Being Effective at workplace – Taking Initiatives

initiativeThis post is a part of the series of posts I am doing on Being Effective at workplace.

Taking initiative is about picking up organizational challenges to solve without being asked and delivering results. Taking initiative is a well-known way to achieve stardom at workplace. A FastCompany article has this to say from the book How to Be a Star at Work: 9 Breakthrough Strategies You Need to Succeed:

For stars, initiative generally has four elements: It means doing something above and beyond your job description. It means helping other people. Usually it involves some element of risk-taking. And when you’re really taking initiative, it involves seeing an activity through to completion.

Here are a couple of other rules about initiative: First, before you take on anything new, make sure that you’re doing your assigned job well. Second, remember that social initiatives don’t count for much. Organizing the company picnic or a blood drive won’t get you the kind of recognition you want. They’re fine things to do – but do them because they bring you satisfaction. Third, the kind of initiatives that matter to your career are those that relate to the company’s critical path. Find out what promotes the company’s core mission, and tie your initiatives to it.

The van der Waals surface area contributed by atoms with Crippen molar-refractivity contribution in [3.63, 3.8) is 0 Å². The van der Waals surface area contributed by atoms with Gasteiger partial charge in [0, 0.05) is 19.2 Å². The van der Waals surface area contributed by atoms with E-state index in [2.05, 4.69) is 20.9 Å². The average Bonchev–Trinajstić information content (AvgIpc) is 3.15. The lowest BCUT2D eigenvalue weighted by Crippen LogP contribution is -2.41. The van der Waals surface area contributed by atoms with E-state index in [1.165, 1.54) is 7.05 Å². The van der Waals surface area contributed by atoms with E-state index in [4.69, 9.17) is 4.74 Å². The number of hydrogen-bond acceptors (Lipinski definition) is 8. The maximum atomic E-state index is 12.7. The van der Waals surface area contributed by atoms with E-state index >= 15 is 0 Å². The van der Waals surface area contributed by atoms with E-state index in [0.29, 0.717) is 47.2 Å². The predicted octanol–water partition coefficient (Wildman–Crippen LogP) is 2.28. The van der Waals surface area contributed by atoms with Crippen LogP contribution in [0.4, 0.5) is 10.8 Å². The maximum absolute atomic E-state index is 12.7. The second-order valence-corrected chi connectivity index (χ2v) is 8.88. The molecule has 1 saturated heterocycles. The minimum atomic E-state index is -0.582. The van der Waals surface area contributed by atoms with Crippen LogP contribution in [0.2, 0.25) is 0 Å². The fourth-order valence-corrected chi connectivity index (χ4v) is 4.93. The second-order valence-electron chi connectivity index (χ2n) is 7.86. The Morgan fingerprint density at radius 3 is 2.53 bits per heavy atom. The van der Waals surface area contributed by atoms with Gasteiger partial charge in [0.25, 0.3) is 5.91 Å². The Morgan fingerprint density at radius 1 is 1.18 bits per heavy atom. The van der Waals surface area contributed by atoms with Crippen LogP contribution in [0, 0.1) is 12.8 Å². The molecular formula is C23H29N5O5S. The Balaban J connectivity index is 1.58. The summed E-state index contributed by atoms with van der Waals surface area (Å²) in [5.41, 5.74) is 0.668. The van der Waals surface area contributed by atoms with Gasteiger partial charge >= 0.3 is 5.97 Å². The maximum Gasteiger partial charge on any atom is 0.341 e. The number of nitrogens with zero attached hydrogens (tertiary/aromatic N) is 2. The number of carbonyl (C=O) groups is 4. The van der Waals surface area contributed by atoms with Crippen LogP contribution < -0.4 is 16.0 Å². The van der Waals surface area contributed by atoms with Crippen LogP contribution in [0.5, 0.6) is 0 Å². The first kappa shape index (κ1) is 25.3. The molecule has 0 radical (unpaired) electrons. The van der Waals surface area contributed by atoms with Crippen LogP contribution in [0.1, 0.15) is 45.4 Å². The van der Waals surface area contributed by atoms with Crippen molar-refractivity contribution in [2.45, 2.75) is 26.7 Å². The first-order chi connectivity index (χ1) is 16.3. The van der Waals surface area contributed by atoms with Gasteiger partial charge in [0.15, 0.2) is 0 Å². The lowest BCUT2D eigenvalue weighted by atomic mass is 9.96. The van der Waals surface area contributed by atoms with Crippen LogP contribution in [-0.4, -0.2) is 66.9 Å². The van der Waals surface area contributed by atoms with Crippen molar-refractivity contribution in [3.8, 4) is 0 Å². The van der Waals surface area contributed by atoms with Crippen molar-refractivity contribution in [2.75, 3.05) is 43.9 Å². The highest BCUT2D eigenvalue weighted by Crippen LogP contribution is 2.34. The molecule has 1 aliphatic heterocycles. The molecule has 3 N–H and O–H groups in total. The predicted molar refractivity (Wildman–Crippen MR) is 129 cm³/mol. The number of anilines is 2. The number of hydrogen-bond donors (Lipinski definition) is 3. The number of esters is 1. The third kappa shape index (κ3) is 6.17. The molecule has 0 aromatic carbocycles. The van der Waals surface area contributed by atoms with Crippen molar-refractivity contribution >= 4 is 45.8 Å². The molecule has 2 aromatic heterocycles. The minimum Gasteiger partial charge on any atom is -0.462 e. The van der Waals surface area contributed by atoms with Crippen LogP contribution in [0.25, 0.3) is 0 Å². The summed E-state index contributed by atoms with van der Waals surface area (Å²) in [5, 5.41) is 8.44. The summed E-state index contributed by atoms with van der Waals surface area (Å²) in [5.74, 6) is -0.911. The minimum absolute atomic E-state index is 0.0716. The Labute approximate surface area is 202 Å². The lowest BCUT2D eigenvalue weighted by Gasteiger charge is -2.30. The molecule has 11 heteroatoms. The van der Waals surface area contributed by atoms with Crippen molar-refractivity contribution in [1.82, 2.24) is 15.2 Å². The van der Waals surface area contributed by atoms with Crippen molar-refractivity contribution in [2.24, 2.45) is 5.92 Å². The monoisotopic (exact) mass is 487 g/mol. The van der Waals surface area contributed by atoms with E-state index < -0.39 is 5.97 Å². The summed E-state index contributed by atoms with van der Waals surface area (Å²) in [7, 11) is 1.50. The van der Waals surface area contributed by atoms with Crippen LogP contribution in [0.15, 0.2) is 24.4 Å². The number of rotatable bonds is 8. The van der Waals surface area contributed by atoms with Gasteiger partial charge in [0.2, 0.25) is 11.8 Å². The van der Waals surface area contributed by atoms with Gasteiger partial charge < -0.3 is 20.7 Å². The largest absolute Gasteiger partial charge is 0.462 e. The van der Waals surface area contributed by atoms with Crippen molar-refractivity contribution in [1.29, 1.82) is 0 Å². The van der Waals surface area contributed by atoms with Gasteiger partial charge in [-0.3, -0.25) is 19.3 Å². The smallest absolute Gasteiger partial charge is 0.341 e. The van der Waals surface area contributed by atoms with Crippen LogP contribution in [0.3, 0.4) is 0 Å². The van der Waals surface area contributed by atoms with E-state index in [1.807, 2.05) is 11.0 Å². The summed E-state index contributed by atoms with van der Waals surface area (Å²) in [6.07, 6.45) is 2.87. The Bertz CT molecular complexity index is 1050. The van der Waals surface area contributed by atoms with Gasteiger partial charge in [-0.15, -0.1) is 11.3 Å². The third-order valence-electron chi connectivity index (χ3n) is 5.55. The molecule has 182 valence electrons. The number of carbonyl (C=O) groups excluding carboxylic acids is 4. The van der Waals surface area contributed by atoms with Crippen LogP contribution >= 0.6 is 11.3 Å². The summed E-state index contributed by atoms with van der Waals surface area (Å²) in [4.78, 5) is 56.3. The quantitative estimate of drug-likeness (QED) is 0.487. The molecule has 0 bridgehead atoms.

However, taking initiative is hard:

  • Since it is taking something beyond your regular work, it requires extra time investment which few people seem to have in today’s busy organizations.
  • It requires risk taking and results may not always be there, so an organization too focused on fixing problems and eradicating failure may actually penalize initiative-takers in many cases. Continue reading

Being Effective at workplace

Performance review time is coming close, and this affords me an opportunity to review my personal performance over last 12 months, as well as those of my reports, my peers and my manager as I prepare to write my feedback. While doing this, I was struck by the differences in results among individuals I have worked closely with, and I was forced (out of my curiosity and interest) to think deeper into these performance reviews (mine and theirs). Performance differences happen because of so many reasons; however, one of the underlying themes I have observed is the notion of ‘being effective’.

Effective is a very commonly used word, and is often mixed with being efficient, and sometimes with the idea of being right or wrong. Therefore, let me define them first, in the context of organization: Continue reading